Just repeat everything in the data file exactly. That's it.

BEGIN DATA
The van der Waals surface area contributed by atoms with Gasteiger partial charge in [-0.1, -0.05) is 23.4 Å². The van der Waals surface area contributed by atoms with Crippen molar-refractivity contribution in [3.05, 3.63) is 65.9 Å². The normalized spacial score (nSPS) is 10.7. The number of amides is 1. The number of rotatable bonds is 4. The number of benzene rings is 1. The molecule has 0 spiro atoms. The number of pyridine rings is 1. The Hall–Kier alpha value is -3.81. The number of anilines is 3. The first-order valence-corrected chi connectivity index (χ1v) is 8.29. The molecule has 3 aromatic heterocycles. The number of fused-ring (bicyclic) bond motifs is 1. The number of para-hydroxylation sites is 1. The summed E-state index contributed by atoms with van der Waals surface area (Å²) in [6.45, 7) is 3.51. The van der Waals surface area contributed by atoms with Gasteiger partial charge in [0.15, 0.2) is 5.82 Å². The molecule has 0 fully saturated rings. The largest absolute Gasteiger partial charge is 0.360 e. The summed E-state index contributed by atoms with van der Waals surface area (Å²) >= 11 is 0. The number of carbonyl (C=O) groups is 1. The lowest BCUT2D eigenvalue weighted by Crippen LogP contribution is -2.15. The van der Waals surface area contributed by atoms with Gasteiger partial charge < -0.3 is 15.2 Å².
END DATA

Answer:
The van der Waals surface area contributed by atoms with Gasteiger partial charge in [-0.1, -0.05) is 23.4 Å². The van der Waals surface area contributed by atoms with Crippen molar-refractivity contribution in [3.05, 3.63) is 65.9 Å². The normalized spacial score (nSPS) is 10.7. The number of amides is 1. The number of rotatable bonds is 4. The number of benzene rings is 1. The molecule has 0 spiro atoms. The number of pyridine rings is 1. The Hall–Kier alpha value is -3.81. The number of anilines is 3. The first-order valence-corrected chi connectivity index (χ1v) is 8.29. The molecule has 3 aromatic heterocycles. The number of fused-ring (bicyclic) bond motifs is 1. The number of para-hydroxylation sites is 1. The summed E-state index contributed by atoms with van der Waals surface area (Å²) in [6.45, 7) is 3.51. The van der Waals surface area contributed by atoms with Gasteiger partial charge in [0.15, 0.2) is 5.82 Å². The molecule has 0 fully saturated rings. The largest absolute Gasteiger partial charge is 0.360 e. The summed E-state index contributed by atoms with van der Waals surface area (Å²) >= 11 is 0. The number of carbonyl (C=O) groups is 1. The lowest BCUT2D eigenvalue weighted by Crippen LogP contribution is -2.15. The van der Waals surface area contributed by atoms with Gasteiger partial charge < -0.3 is 15.2 Å².